Cardiovascular events in users of sildenafil: results from first phase of prescription event monitoring in England

BMJ 2001; 322 doi: http://dx.doi.org/10.1136/bmj.322.7287.651 (Published 17 March 2001)
Cite this as: BMJ 2001;322:651
  1. Saad A W Shakir, director (saad.shakir{at}dsru.org),
  2. Lynda V Wilton, senior research fellow,
  3. Andrew Boshier, clinical research fellow,
  4. Deborah Layton, research pharmacist,
  5. Emma Heeley, research fellow
  1. Drug Safety Research Unit, Bursledon Hall, Southampton SO31 1AA
  1. Correspondence to: S A W Shakir
  • Accepted 26 February 2001

Sildenafil is used to treat erectile dysfunction, and prescription on the NHS is restricted. We are conducting a study of prescription event monitoring for sildenafil in England, the first phase of which investigates possible short term effects in a cohort of about 5000 users. In view of the interest in myocardial infarction as a possible short term side effect1 we report on an analysis of selected cardiovascular events reported in the first phase.

Methods and results

Prescription event monitoring has been described elsewhere.2 Patients were identified from NHS prescriptions in England. Simple questionnaires were posted to the prescribing general practitioners about five months after the first prescription. These forms requested reporting of events after the drug had been prescribed. An “event” was any new diagnosis, any reason for referral to a consultant or admission to hospital, unexpected deterioration (or improvement) in a concurrent illness, suspected drug reaction, clinically important alterations in laboratory measurements or other investigations, or any other complaint considered to be of sufficient importance to enter in the patient's notes.

We sent questionnaires for 9748 patients who were first prescribed sildenafil between September 1998 and March 1999. Of the 5950 questionnaires returned, 5601 contained usable information. The mean (SD) age of the patients was 57.4 (11.3) years (range 18-90 years). The main indication for use of sildenafil was impotence (3552; 63.4%); the indication was not specified in 1927 (34.4%). Diabetes mellitus was the second indication in 789 (14.1%), and in 39 (0.7%) it was the primary indication. Eighty three patients had other first indications for treatment. The number of patients with diabetes may be an underestimate as data on more than one indication for treatment are not specifically requested. Three months after the first prescription 85.6% were still using the drug.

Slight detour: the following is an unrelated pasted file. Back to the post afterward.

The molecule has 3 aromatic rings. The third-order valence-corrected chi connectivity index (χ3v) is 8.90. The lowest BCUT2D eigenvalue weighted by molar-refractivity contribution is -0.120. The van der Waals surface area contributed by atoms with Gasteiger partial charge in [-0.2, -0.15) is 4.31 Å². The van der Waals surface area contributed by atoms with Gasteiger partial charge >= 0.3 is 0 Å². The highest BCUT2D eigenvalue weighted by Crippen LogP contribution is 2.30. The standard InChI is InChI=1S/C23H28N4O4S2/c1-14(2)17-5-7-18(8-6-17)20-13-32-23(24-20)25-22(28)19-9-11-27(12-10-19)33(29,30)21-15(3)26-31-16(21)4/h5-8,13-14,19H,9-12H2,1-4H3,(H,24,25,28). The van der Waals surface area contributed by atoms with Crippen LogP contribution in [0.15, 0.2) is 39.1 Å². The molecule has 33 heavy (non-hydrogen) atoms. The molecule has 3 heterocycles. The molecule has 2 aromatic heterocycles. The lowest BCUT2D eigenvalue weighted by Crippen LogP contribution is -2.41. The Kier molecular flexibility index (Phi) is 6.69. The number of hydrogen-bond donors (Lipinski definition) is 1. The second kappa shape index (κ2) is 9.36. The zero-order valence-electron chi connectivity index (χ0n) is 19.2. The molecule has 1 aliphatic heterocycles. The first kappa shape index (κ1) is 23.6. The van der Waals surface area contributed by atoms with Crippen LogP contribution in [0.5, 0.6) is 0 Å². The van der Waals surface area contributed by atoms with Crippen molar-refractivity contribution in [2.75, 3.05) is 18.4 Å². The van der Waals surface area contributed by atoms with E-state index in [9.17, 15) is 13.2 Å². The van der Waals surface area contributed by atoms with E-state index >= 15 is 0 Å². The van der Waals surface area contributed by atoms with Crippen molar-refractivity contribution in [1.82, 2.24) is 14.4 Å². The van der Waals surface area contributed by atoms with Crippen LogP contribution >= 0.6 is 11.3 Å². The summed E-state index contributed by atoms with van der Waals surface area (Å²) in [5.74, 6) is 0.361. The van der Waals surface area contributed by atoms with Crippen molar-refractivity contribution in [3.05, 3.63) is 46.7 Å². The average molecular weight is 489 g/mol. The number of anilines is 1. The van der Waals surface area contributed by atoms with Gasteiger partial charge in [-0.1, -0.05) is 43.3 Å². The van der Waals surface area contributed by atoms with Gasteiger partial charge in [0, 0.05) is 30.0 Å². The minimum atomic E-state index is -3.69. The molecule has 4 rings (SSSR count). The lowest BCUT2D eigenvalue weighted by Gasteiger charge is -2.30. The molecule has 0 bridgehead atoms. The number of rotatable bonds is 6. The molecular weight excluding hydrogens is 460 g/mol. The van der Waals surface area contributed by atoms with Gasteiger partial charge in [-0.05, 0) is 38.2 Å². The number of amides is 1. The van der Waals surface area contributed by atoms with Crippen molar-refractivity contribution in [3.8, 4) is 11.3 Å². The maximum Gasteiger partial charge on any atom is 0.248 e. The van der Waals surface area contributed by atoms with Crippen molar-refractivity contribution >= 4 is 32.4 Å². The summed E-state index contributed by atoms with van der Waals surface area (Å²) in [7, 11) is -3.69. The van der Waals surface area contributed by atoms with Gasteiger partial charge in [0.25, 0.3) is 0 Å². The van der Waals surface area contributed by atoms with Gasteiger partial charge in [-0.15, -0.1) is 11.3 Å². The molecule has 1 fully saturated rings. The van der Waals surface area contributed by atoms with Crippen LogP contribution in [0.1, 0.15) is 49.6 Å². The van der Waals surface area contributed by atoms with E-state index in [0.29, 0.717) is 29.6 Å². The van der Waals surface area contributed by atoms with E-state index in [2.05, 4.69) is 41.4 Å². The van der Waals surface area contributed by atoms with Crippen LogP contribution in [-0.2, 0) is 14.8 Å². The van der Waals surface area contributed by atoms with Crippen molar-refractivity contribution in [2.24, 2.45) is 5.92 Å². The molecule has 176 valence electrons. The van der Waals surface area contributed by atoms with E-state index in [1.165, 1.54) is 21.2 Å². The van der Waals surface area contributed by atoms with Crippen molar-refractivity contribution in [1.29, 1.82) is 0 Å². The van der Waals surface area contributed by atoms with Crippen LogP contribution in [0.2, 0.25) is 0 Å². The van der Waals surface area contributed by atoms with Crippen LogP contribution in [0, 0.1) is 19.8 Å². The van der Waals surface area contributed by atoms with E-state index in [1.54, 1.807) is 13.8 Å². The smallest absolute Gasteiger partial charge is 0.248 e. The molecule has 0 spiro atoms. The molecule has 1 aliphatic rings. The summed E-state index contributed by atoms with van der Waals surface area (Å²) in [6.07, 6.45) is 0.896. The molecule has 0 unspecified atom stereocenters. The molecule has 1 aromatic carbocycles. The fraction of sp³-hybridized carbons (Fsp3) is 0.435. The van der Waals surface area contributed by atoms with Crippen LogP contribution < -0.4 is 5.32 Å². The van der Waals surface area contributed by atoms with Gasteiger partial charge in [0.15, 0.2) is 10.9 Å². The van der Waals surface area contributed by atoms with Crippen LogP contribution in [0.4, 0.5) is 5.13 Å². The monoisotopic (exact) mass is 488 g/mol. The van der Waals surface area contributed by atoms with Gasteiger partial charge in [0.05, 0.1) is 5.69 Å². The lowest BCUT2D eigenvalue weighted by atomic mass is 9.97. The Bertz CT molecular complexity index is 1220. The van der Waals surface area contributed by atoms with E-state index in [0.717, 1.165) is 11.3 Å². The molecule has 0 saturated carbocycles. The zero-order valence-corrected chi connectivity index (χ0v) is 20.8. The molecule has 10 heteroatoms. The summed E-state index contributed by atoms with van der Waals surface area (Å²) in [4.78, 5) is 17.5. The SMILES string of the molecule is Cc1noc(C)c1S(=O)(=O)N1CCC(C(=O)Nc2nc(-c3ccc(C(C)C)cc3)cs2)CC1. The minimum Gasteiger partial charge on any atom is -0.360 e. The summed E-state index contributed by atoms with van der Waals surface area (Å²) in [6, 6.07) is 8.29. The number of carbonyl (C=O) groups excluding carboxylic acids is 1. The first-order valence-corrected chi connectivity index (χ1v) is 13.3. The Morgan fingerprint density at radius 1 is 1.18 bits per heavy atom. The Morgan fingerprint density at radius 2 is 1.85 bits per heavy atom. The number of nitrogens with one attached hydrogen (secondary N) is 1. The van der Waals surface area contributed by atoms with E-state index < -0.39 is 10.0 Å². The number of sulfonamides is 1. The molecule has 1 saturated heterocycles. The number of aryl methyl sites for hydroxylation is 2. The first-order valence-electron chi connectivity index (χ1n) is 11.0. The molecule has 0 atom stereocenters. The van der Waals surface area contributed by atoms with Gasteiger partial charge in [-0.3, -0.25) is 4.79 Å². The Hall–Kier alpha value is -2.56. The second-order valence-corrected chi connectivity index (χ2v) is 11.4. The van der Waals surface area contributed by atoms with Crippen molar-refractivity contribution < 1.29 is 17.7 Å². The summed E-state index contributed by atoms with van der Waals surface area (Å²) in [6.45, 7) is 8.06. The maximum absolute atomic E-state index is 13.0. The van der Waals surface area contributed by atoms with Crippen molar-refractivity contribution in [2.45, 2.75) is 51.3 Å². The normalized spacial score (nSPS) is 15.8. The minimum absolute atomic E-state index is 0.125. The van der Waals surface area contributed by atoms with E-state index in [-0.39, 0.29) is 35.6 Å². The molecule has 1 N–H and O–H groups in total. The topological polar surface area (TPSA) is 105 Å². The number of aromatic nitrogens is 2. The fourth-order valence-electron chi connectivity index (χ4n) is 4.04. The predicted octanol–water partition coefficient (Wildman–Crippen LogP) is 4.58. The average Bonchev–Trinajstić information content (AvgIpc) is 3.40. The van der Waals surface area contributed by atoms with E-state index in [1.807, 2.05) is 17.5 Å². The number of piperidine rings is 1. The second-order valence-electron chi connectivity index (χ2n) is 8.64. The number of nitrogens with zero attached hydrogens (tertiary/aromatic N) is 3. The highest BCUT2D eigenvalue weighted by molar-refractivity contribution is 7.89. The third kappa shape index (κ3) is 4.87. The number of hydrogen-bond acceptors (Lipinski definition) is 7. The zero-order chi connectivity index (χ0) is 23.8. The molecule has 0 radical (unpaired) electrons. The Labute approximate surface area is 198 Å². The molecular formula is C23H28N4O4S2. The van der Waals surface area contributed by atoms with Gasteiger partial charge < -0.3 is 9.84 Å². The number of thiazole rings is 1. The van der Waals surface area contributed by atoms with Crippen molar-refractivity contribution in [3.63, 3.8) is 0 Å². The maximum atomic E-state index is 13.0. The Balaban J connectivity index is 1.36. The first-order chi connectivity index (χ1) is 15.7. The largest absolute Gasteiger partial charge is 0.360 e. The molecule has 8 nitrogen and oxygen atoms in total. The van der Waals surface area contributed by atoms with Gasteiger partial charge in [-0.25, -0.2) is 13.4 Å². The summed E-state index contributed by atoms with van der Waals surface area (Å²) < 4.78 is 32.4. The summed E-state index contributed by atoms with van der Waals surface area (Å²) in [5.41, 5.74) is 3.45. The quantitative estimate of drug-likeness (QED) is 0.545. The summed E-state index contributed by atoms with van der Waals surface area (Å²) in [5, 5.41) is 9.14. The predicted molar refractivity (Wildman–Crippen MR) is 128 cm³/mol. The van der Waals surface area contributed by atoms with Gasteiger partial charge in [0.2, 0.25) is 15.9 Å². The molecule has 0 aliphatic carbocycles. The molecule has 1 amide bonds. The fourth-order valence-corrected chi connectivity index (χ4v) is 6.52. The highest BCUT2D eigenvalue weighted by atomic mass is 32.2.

We followed up all patients with non-fatal myocardial infarction and selected patients with angina, ischaemic heart disease, and chest pain. In patients who were taking sildenafil non-fatal events were angina (nine), chest pain (19), ischaemic heart disease (five), and myocardial infarction (seven) and fatal events were myocardial infarction (six) and ischaemic heart disease (four). One death was certified as congestive cardiac failure/ischaemic heart disease after intercourse. Four of the 10 patients who died were known to have had diabetes.

We used indirect standardisation to compare mortality from ischaemic heart disease (ICD-9 (international classification of diseases, 9th revision) codes 410-414) in the cohort with that in the general population of England in 1998 (table).3 The standardised mortality ratio of 69.9 (95% confidence interval 42.7 to 108.0, based on Poisson error factors) indicates that the mortality in the cohort is 30.1% lower than that for English men in 1998, after adjustment for confounding effects of age.

View this table:

Standardised mortality calculation for ischaemic heart disease/myocardial infarction. Figures are numbers for cohort unless stated otherwise

Comment

The standardised mortality ratio indicates no evidence for a higher incidence of fatal myocardial infarction or ischaemic heart disease among men taking sildenafil. Underreporting of adverse events is possible, and bias caused by non-response among general practitioners and NHS restrictions on prescribing sildenafil cannot be excluded. The prevalence of diabetes in the cohort was 15%, which is similar to that (16%) in the manufacturer's clinical trials4 but much higher than that in the general population (3.3% in men in England in 1998).5 Though our results are reassuring it is inappropriate to accept these comparisons as definitive evidence of equivalence between this cohort of sildenafil users and men in the general population in England. This hypothesis needs to be examined by further clinical and pharmacoepidemiological research.

Acknowledgments

Contributors: The research was conceived by SAWS, who also monitored study progress, wrote the paper, and discussed the analysis. LVW verified the data and analysis and wrote the paper. AB coordinated the analysis and wrote the paper. DL gave advice on statistical analysis. EH analysed the data and wrote the paper. SAWS is guarantor.

Footnotes

  • Competing interests Drs Shakir and Wilton have received financial support from Pfizer to attend conferences overseas.

  • Funding The Drug Safety Research Unit is a registered charity (No 327206). It receives unconditional grants from several pharmaceutical companies. These companies have no say in the conduct of the studies and have no statistical or editorial control over analysis or reporting of results.

References

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